The Search Query Journey | Yext Hitchhikers Platform
What You’ll Learn
By the end of this unit, you will be able to:
- List the steps that Search goes through to deliver results when a user runs a query
- Recall that each vertical is evaluated by the Search algorithm separately
- Explain that vertical results are combined and ranked on universal search
Now that you know about the different components of Search, let’s take a closer look at what happens under the hood in the milliseconds from after you run a search to when you get an answer.
You’ll learn more about universal vs. vertical search in the unit, but for now, all you need to know is that vertical search searches across a single vertical, while universal search searches across multiple verticals. Thus the search query journey looks almost identical on both types of search, except that it aggregates results across verticals for universal search.
Step 1: User submits a search query
We glossed over this by sending you a direct link to the search. However, the moment a user clicks into the search bar, Yext Search is hard at work. The search bar itself guides users to suggested queries using both hardcoded prompts and popular queries. You’ll learn more about both of these in the unit. Here, you are searching for the word “search,” so you type it in and hit enter.
Step 2: Algorithm routes queries via federated search
Once a user types in their search and hits enter, the query is then sent to Search. The algorithm uses federated search to run the search query in each vertical. Learn more about federated search in this .
In this example, the router will send the query “search” to the many verticals defined in the Yext Search experience.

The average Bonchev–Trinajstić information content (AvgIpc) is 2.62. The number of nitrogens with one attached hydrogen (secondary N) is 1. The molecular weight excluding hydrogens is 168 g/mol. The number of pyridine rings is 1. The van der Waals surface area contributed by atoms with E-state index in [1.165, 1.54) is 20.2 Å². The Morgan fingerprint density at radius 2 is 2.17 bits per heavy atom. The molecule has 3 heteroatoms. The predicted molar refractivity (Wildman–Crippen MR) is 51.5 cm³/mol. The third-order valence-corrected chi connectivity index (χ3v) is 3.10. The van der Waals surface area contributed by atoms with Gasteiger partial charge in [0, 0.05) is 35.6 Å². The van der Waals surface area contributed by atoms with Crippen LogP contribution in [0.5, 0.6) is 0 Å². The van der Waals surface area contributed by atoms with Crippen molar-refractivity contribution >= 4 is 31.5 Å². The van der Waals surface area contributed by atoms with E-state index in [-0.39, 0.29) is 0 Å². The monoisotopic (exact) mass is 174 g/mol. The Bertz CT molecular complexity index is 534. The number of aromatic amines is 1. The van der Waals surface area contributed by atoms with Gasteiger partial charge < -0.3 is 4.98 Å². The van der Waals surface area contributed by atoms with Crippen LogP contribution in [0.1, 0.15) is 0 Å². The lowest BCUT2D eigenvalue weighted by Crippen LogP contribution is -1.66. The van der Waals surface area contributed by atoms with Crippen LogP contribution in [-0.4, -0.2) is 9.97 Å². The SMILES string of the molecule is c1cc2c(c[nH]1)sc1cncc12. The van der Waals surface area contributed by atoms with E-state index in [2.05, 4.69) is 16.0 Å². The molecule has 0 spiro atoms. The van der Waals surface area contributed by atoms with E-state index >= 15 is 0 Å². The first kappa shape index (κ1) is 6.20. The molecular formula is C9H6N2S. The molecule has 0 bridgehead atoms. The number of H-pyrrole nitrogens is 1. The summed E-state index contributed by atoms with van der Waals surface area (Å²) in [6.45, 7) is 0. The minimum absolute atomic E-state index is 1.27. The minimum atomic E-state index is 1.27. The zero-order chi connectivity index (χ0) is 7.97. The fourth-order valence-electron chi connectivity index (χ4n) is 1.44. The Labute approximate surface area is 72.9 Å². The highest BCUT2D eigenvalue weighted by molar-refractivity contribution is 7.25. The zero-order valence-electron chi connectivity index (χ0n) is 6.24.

Step 3: Algorithm evaluates results in each vertical
Based on the settings in the Search configuration and the relevant content, the algorithm produces a set of results, if they exist, for each vertical. For verticals using content from the Yext platform, Search has a predefined index of entities and attributes based on the rules provided in the Search configuration. For third-party verticals, Search calls the respective search endpoints using any of the business logic or access information specified in the Search configuration.
In our example, each vertical attempts to return valid results for “search”. You’ll see that verticals like Locations came back with no results, but FAQs, Products and Webinars all came back with at least one result each.
The algorithm not only evaluates which entities should be returned, but also the order of the results within each vertical.
Step 4: Algorithm aggregates the results and sends them via the Search API
Now that the algorithm has the potential results and a result order for each vertical, it puts the verticals together in a cohesive order using any vertical ranking set in the Search configuration. It structures all of the data needed and sends it via the Search API.
Step 5: Frontend assembles results for the user
The frontend uses the result set from the API and the results page and result card layouts set in the repository to build the user-facing result. This is what the user sees when the results finish loading.